of the minimization algorithm, gains for energy function, number of control points). When
the key factors have been identified, future work will focus on improving the critical elements
of the system.
This work draws on two streams of research in the computer vision and robotics communi-
ties. We have combined techniques developed by the visual servoing community with contour
extraction techniques developed in the graphics and computer vision communities.
Several research efforts have focused on using vision information in the dynamic feedback
loop [7, 10, 13, 14, 19, 24, 27]. Weiss
et al.
[24] have proposed a model reference adaptive
control scheme for robotic visual servoing. In this work, servoing is performed with the goal
of reducing the error between the desired image attributes (center of mass, first or second
moment of the image) and the current image attributes. The verification of the proposed
algorithms has been limited to simulation. Allen
et al.
[1] have proposed an approach that
uses image-differencing techniques in order to track and grab a moving object. Dickmanns
[11, 12] has presented methods (Kalman filters) for the integration of vision information in
the feedback loop of various mechanical systems such as satellites and automobiles. Koivo
and Houshangi [17] have proposed an adaptive scheme for visually servoing a manipulator
based on the information obtained by a static sensor. Feddema and Lee [13] have proposed
a MIMO adaptive controller for hand-eye visual tracking. Their work has been used as the
basis for our approach. Several other researchers [3, 18] have proposed strategies for
vision-based exploration. Finally, Ghosh [14] has addressed several vision-based robotic
issues with the aid of new "Realization Theory" for perspective systems.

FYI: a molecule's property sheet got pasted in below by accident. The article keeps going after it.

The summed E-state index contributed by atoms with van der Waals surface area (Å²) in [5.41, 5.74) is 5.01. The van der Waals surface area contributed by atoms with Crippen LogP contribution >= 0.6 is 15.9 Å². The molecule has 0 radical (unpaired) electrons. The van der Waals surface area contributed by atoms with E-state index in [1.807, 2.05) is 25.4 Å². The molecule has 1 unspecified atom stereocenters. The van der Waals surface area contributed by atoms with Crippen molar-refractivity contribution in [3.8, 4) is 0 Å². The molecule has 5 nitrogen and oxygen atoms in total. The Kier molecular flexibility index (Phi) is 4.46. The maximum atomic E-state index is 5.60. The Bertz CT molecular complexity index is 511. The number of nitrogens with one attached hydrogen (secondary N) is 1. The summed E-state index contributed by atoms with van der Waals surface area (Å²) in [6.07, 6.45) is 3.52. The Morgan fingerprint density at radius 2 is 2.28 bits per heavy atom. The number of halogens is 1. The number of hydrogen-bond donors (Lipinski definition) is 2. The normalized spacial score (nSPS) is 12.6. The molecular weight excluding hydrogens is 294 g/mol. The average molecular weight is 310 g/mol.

The concept of active deformable models, also called "snakes," was first introduced to the
field of computer vision by Kass
et al.
[16]. Snakes have been used in a number of
applications including image-based tracking of rigid and nonrigid objects. Using snakes
requires a minimization process of an energy function. Several techniques have been used to
solve this problem, including variational calculus [16], dynamic programming [2], and
greedy methods using heuristics [28, 29]. The latter method has the advantage of being fast
as well as numerically stable. Our method uses a greedy method similar to that used by
Williams and Shah [29] and Yoshimi and Allen [-28].
Other researchers have also combined elements of visual servoing and active deformable
model techniques to approach different problems than the one presented in this chapter.
Blake, Curwen, and Zisserman [4] have presented a different algorithm for contour
estimation and used it in a system that tracks a contour in an image (it does not include a
robotic component). Yoshimi and Allen [28] have used a greedy, iterative minimization
algorithm to track a robotic finger with a static camera and detect contact between the finger
and a stationary object. Finally, Colombo
et al.
[9] published a description of a system that
uses a spline contour model to plan and execute a movement that positions an eye-in-hand
robot so as to bring a known object into a canonical orientation relative to the camera. They
report initial simulation results.
We describe a system that tracks a moving, deformable object in the work space of a robotic
arm with an eye-in-hand camera. For these experiments, we have used a figure-ground
approach to object detection and identification. The figure-ground methodology allows

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